- In Scoop, Sondra Pransky is put inside a box as part of this trick. To her surprise, however, she's then faced with the ghost of investigative reporter Joe Strombel while in there.
- There's an interesting version in the Neil Gaiman short story "The Queen of Knives". The magician makes the child's grandmother disappear (after stabbing knives and swords through the box), but she never comes back.
- Done in Kitty Norville, the box seems to take her to another world/dimension.
- Played with in The Tommyknockers. Hilly Brown's disappearing trick was actually a machine that teleported objects to another planet. After disappearing his best friend, Hilly has no idea how to get him back again.
- The Woody Allen story "The Kugelmass Episode" has the eponymous character use such a device to be put in the book Madame Bovary so he can have an affair with her. Hilarity Ensues.
- In Magic: Top Secret, magician Jasper Maskelyne has to search the Egyptian royal palace for a hidden radio transmitter being used to send information to German forces. He gets the Magic Gang invited for a royal performance during which he's locked in a box for the duration of the act, while actually he slips out to do the search. To further delay things, the King is invited to open the box only to find it empty. A knocking comes from another box, which also turns out to be empty. Just when the King is getting rather annoyed, he opens the final box to find Jasper inside.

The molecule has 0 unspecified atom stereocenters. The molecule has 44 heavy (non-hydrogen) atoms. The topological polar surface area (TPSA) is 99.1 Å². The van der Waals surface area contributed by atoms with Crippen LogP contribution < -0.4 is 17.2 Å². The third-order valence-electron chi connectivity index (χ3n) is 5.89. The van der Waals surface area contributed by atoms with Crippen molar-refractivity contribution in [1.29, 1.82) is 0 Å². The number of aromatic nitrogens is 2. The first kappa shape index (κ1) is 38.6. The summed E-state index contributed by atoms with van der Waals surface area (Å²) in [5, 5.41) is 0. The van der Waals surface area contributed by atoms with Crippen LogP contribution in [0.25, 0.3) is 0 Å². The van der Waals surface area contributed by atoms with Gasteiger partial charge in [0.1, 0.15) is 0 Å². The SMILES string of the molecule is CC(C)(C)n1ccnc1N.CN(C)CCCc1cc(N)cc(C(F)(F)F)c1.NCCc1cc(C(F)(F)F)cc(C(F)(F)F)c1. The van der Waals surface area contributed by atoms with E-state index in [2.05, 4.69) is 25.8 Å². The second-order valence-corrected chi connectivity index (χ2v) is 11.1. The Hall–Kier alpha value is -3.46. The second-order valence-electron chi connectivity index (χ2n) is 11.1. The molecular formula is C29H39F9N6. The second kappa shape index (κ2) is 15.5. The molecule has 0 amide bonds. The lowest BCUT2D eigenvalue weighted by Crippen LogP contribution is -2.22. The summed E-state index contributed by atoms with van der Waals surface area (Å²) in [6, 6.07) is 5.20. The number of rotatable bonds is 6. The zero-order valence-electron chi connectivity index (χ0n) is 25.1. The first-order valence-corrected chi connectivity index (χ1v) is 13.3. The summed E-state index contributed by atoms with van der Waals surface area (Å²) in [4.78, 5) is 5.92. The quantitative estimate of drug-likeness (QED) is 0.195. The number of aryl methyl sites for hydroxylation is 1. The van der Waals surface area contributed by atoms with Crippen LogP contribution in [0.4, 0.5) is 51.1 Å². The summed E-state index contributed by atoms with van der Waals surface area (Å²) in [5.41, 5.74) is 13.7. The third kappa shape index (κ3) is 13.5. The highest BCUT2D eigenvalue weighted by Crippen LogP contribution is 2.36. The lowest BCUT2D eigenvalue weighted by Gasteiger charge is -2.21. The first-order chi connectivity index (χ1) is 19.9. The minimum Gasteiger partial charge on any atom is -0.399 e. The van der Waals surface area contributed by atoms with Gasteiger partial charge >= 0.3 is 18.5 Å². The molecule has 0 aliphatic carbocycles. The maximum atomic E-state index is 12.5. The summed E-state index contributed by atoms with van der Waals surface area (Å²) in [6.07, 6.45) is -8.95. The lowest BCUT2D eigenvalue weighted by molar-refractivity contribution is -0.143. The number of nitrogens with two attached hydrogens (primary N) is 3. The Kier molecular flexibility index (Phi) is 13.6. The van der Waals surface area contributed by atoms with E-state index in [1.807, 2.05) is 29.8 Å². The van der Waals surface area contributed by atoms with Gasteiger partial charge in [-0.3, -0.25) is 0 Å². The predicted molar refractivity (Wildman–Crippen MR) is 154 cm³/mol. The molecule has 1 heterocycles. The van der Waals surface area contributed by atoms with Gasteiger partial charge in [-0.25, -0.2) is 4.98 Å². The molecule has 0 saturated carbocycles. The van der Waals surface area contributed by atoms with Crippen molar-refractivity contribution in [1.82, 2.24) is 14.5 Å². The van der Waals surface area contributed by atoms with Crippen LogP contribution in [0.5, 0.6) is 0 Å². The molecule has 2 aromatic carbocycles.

- In the Columbo episode "Now You See Him," the water tank escape act that the Great Santini uses to establish his alibi when he shoots Jesse Jerome has got some traces of this. What the audience sees: He scrunches himself up into a water crate that is then sealed shut and tightly secured with chains and padlocks. The crate is hoisted up into the air, and dumped into a water tank at the rear of the stage. After a few minutes go by, the crate is returned to the front of the stage, and is opened, to reveal Santini's daughter, while Santini reveals himself to be one of the black-suited and masked assistants on stage performing during the intermission. What really happens: the wooden crate has a false bottom, and is positioned over a trapdoor when it is on the stage floor. Santini hides in a break room underneath and changes outfits while the crate is in the tank, then sneaks back up to the stage. It is a 15-minute waiting period, so he uses the crate as an opportunity to pose as a waiter to get to Jerome's office and shoot him.